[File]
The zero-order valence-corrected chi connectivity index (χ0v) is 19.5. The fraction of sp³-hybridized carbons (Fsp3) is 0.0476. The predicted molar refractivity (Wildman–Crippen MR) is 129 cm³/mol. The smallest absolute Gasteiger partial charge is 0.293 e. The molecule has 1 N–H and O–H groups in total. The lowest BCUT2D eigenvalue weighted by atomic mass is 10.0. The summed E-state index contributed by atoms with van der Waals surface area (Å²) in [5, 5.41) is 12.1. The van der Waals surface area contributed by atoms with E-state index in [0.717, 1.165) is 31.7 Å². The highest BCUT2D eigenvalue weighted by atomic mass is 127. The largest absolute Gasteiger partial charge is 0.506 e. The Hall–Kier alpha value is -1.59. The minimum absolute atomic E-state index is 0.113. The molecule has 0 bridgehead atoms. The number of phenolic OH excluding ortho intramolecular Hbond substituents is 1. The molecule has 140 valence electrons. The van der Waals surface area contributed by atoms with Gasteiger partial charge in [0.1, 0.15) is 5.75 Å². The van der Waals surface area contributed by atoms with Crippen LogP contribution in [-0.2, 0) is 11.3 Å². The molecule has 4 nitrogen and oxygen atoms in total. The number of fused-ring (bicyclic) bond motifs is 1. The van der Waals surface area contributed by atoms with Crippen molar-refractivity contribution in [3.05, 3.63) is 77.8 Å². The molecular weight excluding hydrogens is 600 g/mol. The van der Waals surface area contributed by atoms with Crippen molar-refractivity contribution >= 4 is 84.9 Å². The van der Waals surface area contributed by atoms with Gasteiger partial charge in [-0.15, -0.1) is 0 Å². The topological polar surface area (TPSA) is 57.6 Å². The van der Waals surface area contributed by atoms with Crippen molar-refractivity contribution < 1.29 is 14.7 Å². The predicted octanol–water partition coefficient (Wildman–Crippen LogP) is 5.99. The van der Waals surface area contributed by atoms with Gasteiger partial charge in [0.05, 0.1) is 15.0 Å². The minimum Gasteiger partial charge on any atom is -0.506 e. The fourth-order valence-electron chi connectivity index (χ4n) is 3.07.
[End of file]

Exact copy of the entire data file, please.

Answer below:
The zero-order valence-corrected chi connectivity index (χ0v) is 19.5. The fraction of sp³-hybridized carbons (Fsp3) is 0.0476. The predicted molar refractivity (Wildman–Crippen MR) is 129 cm³/mol. The smallest absolute Gasteiger partial charge is 0.293 e. The molecule has 1 N–H and O–H groups in total. The lowest BCUT2D eigenvalue weighted by atomic mass is 10.0. The summed E-state index contributed by atoms with van der Waals surface area (Å²) in [5, 5.41) is 12.1. The van der Waals surface area contributed by atoms with E-state index in [0.717, 1.165) is 31.7 Å². The highest BCUT2D eigenvalue weighted by atomic mass is 127. The largest absolute Gasteiger partial charge is 0.506 e. The Hall–Kier alpha value is -1.59. The minimum absolute atomic E-state index is 0.113. The molecule has 0 bridgehead atoms. The number of phenolic OH excluding ortho intramolecular Hbond substituents is 1. The molecule has 140 valence electrons. The van der Waals surface area contributed by atoms with Gasteiger partial charge in [0.1, 0.15) is 5.75 Å². The van der Waals surface area contributed by atoms with Crippen LogP contribution in [-0.2, 0) is 11.3 Å². The molecule has 4 nitrogen and oxygen atoms in total. The number of fused-ring (bicyclic) bond motifs is 1. The van der Waals surface area contributed by atoms with Crippen molar-refractivity contribution in [3.05, 3.63) is 77.8 Å². The molecular weight excluding hydrogens is 600 g/mol. The van der Waals surface area contributed by atoms with Crippen molar-refractivity contribution >= 4 is 84.9 Å². The van der Waals surface area contributed by atoms with Gasteiger partial charge in [-0.15, -0.1) is 0 Å². The topological polar surface area (TPSA) is 57.6 Å². The van der Waals surface area contributed by atoms with Crippen molar-refractivity contribution < 1.29 is 14.7 Å². The predicted octanol–water partition coefficient (Wildman–Crippen LogP) is 5.99. The van der Waals surface area contributed by atoms with Gasteiger partial charge in [0.05, 0.1) is 15.0 Å². The minimum Gasteiger partial charge on any atom is -0.506 e. The fourth-order valence-electron chi connectivity index (χ4n) is 3.07.